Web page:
Although we may refer to an industrial revolution quite frequently, it’s still important to truly define what this term actually means and how it’s impacted our lives over the years:
The term “Industrial Revolution” was first coined to describe Britain’s economic and technological transformation from 1760 to 1840.
The more we read about the Fifth Industrial Revolution, the more we may be tempted to dismiss it as a slightly upgraded version of the Fourth Industrial Revolution.
However, in this piece, we’ll be exploring the idea of the industrial revolution and how this has gotten us to where we are today.
We’ll start by defining exactly what an Industrial Revolution means.
An industrial revolution is made up of two components:
- New technologies – one of the most obvious is the invention of the steam engine that propelled manufacturing to new heights.
- Increasing production – each time a new technology is brought forth, manufacturing processes increase and improve exponentially.
As each new revolution has become more complex, multiple layers of technological innovation are utilised for new purposes, this, therefore, accelerates our economy and wider society too.
The image below highlights each of the key facets of each of the five industrial revolutions.
As you’ll see, as each new revolution passes it sets the stage for the next:
Image from Fingent
The first revolutions during the 18th and 19th centuries saw increasing numbers of people moving to thriving towns and cities, which helped to mechanise the textile industry.
The second industrial revolution between 1870 and 1914 saw us progress exponentially by bringing electricity into the supply chain, which revolutionised the transportation, assembly, and production of high-volume products.
During the 1980s the third revolution allowed information to be captured and stored in a digital format, which could therefore be altered, engineered, and shared. Prior to this, information like this would need to be created and shared as a hard copy.
Although there was almost a century from the start of the first and second revolutions, many of us will have experienced at least three revolutions in our lifetime.
The Fifth Industrial Revolution Explained
The Fifth Industrial Revolution can be explained as the integration between humans and machines at work and at home.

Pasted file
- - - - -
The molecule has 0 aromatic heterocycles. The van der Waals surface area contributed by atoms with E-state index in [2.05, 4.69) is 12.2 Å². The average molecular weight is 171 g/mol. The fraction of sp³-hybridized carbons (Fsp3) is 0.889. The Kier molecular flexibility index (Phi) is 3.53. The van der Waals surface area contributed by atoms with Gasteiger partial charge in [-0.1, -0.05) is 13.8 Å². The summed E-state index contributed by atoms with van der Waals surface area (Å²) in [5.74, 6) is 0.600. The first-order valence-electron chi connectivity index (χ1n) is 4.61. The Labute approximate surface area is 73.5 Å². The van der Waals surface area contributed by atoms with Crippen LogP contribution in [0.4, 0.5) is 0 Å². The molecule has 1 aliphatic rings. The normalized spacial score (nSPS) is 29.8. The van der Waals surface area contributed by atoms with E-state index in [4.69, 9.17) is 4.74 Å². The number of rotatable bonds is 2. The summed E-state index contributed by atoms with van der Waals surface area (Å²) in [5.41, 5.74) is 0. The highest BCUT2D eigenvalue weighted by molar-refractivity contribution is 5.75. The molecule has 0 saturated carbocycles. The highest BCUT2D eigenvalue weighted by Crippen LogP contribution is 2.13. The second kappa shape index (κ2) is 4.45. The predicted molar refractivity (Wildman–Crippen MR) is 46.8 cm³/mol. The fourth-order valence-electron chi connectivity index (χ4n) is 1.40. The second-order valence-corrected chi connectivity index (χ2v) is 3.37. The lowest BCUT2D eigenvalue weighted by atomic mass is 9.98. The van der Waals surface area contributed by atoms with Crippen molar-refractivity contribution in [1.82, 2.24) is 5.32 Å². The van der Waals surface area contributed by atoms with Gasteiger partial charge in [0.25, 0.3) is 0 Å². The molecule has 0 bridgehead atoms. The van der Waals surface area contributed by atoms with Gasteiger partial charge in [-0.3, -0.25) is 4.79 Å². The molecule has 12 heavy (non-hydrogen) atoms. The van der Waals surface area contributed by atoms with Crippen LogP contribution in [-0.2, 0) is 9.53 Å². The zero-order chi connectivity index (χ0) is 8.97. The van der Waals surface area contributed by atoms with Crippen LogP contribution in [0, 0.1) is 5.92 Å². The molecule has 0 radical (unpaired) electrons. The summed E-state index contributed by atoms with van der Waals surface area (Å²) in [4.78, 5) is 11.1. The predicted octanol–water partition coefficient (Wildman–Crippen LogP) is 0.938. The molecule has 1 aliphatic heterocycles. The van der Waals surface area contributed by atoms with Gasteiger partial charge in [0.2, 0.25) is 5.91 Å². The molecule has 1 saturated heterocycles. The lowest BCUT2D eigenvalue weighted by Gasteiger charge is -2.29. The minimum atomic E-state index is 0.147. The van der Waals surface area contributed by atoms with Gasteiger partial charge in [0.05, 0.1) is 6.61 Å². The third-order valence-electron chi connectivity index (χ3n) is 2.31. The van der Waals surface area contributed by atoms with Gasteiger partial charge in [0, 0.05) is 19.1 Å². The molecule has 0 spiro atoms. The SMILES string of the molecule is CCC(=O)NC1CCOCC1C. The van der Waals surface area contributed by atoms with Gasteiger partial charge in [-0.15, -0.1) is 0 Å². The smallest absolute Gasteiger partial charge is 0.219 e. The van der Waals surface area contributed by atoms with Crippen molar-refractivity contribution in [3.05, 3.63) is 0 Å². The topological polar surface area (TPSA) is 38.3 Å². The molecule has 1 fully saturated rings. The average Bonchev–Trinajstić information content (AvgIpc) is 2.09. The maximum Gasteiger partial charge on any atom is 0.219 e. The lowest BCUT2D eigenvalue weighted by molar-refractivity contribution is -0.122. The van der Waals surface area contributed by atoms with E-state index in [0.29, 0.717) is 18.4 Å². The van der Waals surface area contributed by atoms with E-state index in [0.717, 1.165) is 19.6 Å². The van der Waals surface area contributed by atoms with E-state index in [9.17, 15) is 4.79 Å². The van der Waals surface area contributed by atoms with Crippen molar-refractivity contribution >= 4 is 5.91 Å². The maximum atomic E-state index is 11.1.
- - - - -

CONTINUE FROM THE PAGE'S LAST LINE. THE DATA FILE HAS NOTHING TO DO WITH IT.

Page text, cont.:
However, this is a rather oversimplification of this revolution, since it doesn’t even begin to explain the far-reaching implications and complexities of such as change.
While the first and second revolutions were hard on the population and the environment at large and the third and fourth revolutions required lifestyle modification to adapt to what the technology could achieve, the Fifth Industrial Revolution aims to do something different.
Humans are now at the centre of the process, helping to drive the notion that technology can be created by the people, for the good of the people.
Here are some of the big changes you can expect to see during the Fifth Industrial Revolution:
- More of us will continue to work remotely.
- Simple administrative tasks will be undertaken by machines.
- Implantable tech will become more prevalent, increasing lifespans, and increasing the data we possess on health and wellbeing.
- 3D printing will become a part of everyday life.
- Chats and virtual experiences will continue to define the consumer experience.
Robotics & Artificial Intelligence
Many detractors view this revolution as a means to create mass redundancies, as the very machines we create will be able to perform tasks more quickly and more efficiently than humans, thereby usurping the human workforce.
However, on the other side of the coin, AI and robotics have significantly modified the way we work, play and live our lives, by helping to remove the burden of repetitive and complex tasks alike.